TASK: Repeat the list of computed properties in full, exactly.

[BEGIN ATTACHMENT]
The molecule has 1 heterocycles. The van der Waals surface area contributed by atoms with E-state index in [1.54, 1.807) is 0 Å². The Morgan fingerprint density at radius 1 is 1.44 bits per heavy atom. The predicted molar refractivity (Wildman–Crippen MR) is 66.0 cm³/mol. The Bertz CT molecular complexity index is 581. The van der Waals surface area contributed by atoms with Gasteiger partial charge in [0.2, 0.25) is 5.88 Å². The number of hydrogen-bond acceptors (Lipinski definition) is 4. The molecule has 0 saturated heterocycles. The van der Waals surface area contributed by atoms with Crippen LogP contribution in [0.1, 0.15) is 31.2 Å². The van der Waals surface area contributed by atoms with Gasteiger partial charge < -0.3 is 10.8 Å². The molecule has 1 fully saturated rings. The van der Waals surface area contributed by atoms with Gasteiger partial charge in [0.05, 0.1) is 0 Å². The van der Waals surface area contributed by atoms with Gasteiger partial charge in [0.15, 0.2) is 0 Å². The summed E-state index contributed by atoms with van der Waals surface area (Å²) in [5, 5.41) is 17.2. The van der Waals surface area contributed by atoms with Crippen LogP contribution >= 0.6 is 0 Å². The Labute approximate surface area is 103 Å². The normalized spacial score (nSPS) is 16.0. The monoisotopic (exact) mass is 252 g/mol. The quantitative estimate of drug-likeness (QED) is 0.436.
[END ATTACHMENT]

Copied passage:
The molecule has 1 heterocycles. The van der Waals surface area contributed by atoms with E-state index in [1.54, 1.807) is 0 Å². The Morgan fingerprint density at radius 1 is 1.44 bits per heavy atom. The predicted molar refractivity (Wildman–Crippen MR) is 66.0 cm³/mol. The Bertz CT molecular complexity index is 581. The van der Waals surface area contributed by atoms with Gasteiger partial charge in [0.2, 0.25) is 5.88 Å². The number of hydrogen-bond acceptors (Lipinski definition) is 4. The molecule has 0 saturated heterocycles. The van der Waals surface area contributed by atoms with Crippen LogP contribution in [0.1, 0.15) is 31.2 Å². The van der Waals surface area contributed by atoms with Gasteiger partial charge < -0.3 is 10.8 Å². The molecule has 1 fully saturated rings. The van der Waals surface area contributed by atoms with Gasteiger partial charge in [0.05, 0.1) is 0 Å². The van der Waals surface area contributed by atoms with Gasteiger partial charge in [0.15, 0.2) is 0 Å². The summed E-state index contributed by atoms with van der Waals surface area (Å²) in [5, 5.41) is 17.2. The van der Waals surface area contributed by atoms with Crippen LogP contribution >= 0.6 is 0 Å². The Labute approximate surface area is 103 Å². The normalized spacial score (nSPS) is 16.0. The monoisotopic (exact) mass is 252 g/mol. The quantitative estimate of drug-likeness (QED) is 0.436.